Isn’t it wonderful that this week we as a country pause to celebrate a holiday devoted to gratitude and giving thanks! We collectively agree to focus on the quality of mind that the Buddha cited as defining what it means to be civilized. In fact, he said it was rare to find in the world people who 1) are first to do a kindness, and 2) who are grateful and thankful for kindness done.
Usually, we equate gratitude with appreciation. We list all the things we are grateful for, animate and inanimate. Although this can be a wonderful practice, we can also realize the Buddha’s exhortation to understand gratitude as a response to kindness. This special kind of appreciation inspires us to cultivate in ourselves kindness that evokes gratitude.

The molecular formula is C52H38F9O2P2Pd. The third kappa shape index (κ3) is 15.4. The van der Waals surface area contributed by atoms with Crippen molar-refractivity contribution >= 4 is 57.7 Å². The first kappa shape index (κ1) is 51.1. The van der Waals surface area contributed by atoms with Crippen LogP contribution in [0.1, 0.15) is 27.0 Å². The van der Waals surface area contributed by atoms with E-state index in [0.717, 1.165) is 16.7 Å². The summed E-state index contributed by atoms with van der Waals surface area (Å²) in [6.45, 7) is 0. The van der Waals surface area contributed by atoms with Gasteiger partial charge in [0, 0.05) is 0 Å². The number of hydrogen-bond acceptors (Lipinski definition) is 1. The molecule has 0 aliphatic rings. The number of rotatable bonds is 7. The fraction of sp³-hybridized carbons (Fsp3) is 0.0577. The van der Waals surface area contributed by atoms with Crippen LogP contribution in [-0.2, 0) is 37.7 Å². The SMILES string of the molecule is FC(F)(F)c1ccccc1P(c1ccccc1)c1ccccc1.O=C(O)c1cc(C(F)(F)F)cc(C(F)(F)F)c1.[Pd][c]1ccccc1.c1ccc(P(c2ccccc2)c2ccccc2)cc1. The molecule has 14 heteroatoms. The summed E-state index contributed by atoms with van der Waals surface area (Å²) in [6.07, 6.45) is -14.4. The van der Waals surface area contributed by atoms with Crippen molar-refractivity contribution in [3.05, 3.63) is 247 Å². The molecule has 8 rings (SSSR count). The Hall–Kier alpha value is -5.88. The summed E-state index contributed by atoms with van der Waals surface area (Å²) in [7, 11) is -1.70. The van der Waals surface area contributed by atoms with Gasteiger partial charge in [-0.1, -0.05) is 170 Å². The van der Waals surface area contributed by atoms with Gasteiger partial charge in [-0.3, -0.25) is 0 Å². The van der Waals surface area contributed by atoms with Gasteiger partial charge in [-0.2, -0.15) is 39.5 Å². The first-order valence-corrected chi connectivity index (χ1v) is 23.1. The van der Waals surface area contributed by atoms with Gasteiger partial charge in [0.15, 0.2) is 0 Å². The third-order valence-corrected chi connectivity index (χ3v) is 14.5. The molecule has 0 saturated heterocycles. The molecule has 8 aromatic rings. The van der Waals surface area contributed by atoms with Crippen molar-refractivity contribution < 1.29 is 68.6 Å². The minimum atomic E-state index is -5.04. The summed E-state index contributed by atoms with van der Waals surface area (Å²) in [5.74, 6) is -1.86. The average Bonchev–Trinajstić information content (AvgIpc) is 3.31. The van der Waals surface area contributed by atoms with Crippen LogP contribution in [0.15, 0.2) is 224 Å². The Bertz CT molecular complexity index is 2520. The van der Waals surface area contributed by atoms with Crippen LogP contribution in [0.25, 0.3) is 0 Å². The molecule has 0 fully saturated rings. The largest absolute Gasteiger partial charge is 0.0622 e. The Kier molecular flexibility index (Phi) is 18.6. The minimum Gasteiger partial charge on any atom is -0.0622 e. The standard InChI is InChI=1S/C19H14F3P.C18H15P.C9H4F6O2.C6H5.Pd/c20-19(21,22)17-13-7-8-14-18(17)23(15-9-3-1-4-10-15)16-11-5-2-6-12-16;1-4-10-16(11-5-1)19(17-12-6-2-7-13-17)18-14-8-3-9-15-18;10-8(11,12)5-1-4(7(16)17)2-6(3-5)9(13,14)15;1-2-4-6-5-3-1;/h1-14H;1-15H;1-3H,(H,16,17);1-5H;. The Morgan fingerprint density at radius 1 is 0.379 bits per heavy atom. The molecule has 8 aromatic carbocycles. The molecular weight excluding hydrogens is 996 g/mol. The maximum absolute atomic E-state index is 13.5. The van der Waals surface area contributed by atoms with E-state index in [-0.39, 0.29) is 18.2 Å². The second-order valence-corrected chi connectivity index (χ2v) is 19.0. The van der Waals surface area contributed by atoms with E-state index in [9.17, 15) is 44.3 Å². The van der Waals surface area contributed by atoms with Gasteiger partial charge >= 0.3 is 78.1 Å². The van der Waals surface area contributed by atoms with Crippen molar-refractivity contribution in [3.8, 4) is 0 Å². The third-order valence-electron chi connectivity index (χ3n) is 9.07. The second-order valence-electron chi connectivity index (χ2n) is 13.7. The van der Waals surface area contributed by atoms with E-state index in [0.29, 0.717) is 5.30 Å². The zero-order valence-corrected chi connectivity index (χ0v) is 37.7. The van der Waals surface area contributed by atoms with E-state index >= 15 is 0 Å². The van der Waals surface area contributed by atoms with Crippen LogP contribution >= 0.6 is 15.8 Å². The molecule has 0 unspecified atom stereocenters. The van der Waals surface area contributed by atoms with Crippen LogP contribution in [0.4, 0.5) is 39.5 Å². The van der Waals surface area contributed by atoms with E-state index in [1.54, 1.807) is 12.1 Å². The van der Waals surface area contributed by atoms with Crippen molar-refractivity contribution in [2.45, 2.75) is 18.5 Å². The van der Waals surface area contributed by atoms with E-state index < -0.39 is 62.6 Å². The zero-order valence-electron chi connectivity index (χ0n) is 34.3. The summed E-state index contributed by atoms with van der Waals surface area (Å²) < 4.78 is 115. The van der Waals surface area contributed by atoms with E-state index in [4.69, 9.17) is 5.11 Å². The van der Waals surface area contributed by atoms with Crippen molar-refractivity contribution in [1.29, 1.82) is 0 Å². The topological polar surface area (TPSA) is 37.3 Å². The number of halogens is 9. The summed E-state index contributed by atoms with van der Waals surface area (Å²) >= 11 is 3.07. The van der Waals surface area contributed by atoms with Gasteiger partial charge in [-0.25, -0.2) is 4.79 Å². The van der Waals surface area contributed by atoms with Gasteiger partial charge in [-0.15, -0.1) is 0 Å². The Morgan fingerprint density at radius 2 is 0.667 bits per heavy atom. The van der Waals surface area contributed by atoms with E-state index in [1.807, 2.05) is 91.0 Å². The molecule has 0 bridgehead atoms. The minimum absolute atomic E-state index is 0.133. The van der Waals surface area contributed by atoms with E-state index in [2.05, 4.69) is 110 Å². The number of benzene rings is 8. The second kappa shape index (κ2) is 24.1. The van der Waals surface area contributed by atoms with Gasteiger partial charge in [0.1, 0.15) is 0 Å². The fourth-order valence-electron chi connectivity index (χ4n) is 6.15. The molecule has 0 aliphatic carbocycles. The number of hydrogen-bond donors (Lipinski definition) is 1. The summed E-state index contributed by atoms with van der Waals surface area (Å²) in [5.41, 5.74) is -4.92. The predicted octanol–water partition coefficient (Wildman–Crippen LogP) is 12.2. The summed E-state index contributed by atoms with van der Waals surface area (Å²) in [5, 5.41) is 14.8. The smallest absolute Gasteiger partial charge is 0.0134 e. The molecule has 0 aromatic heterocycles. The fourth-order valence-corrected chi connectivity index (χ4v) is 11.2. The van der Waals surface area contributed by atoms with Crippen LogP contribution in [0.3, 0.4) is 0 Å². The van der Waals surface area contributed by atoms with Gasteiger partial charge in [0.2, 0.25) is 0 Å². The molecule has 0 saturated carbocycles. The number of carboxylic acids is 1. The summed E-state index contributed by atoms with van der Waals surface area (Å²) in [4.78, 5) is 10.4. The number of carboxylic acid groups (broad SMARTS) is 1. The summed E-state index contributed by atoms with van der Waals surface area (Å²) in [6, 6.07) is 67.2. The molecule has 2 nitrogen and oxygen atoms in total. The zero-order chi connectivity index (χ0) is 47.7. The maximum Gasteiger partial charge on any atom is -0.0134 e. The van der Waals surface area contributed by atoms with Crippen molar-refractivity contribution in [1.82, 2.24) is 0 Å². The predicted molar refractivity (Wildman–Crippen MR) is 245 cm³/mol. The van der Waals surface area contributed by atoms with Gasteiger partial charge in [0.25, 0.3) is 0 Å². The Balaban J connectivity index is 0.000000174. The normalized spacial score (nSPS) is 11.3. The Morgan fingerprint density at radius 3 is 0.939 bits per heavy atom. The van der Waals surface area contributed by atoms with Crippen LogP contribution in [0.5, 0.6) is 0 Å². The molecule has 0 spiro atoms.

Cultivating kindness and gratitude together, each needs the other to be genuine and heartfelt. Debts of gratitude apply to our benefactors who have acted with our wellbeing in mind, showing us the value of kindness and compassion in the process.
We respond by developing in ourselves qualities of generosity and discernment, becoming persons of integrity, who have learned from gratitude how to be harmless and unselfish in our dealings and to give help wherever needed, thoughtfully and respectfully. In this way, we deeply bow to goodness we have received and allowing its influence to ripple out beyond our small circles into the whole world. In deeply bowing, we express our gratitude by enlarging the circle of our benefactors’ goodness.
Deep bows of gratitude to you for your practice.